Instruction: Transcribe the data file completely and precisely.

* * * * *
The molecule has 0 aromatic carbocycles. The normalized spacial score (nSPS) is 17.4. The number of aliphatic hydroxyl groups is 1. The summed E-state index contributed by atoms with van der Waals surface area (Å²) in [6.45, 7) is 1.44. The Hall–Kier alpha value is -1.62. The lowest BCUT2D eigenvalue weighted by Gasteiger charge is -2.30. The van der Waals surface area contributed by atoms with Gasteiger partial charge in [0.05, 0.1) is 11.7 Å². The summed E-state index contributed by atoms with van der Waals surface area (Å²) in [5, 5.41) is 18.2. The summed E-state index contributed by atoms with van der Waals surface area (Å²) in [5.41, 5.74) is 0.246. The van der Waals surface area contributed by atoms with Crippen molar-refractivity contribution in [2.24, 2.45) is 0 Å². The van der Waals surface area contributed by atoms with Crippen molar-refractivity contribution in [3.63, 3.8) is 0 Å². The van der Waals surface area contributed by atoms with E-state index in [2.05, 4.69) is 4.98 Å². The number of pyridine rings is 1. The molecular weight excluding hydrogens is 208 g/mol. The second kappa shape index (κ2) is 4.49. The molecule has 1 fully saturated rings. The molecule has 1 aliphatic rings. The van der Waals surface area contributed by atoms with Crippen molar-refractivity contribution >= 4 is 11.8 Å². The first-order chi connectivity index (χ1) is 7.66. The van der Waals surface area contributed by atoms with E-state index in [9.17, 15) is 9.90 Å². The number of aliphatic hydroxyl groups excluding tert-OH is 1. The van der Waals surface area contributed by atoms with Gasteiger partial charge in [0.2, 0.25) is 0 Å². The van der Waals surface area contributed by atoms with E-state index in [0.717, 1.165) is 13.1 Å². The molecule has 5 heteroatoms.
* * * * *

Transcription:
The molecule has 0 aromatic carbocycles. The normalized spacial score (nSPS) is 17.4. The number of aliphatic hydroxyl groups is 1. The summed E-state index contributed by atoms with van der Waals surface area (Å²) in [6.45, 7) is 1.44. The Hall–Kier alpha value is -1.62. The lowest BCUT2D eigenvalue weighted by Gasteiger charge is -2.30. The van der Waals surface area contributed by atoms with Gasteiger partial charge in [0.05, 0.1) is 11.7 Å². The summed E-state index contributed by atoms with van der Waals surface area (Å²) in [5, 5.41) is 18.2. The summed E-state index contributed by atoms with van der Waals surface area (Å²) in [5.41, 5.74) is 0.246. The van der Waals surface area contributed by atoms with Crippen molar-refractivity contribution in [2.24, 2.45) is 0 Å². The van der Waals surface area contributed by atoms with Crippen molar-refractivity contribution in [3.63, 3.8) is 0 Å². The van der Waals surface area contributed by atoms with E-state index in [2.05, 4.69) is 4.98 Å². The number of pyridine rings is 1. The molecular weight excluding hydrogens is 208 g/mol. The second kappa shape index (κ2) is 4.49. The molecule has 1 fully saturated rings. The molecule has 1 aliphatic rings. The van der Waals surface area contributed by atoms with Crippen molar-refractivity contribution >= 4 is 11.8 Å². The first-order chi connectivity index (χ1) is 7.66. The van der Waals surface area contributed by atoms with E-state index in [9.17, 15) is 9.90 Å². The number of aliphatic hydroxyl groups excluding tert-OH is 1. The van der Waals surface area contributed by atoms with Gasteiger partial charge in [0.2, 0.25) is 0 Å². The van der Waals surface area contributed by atoms with E-state index in [0.717, 1.165) is 13.1 Å². The molecule has 5 heteroatoms.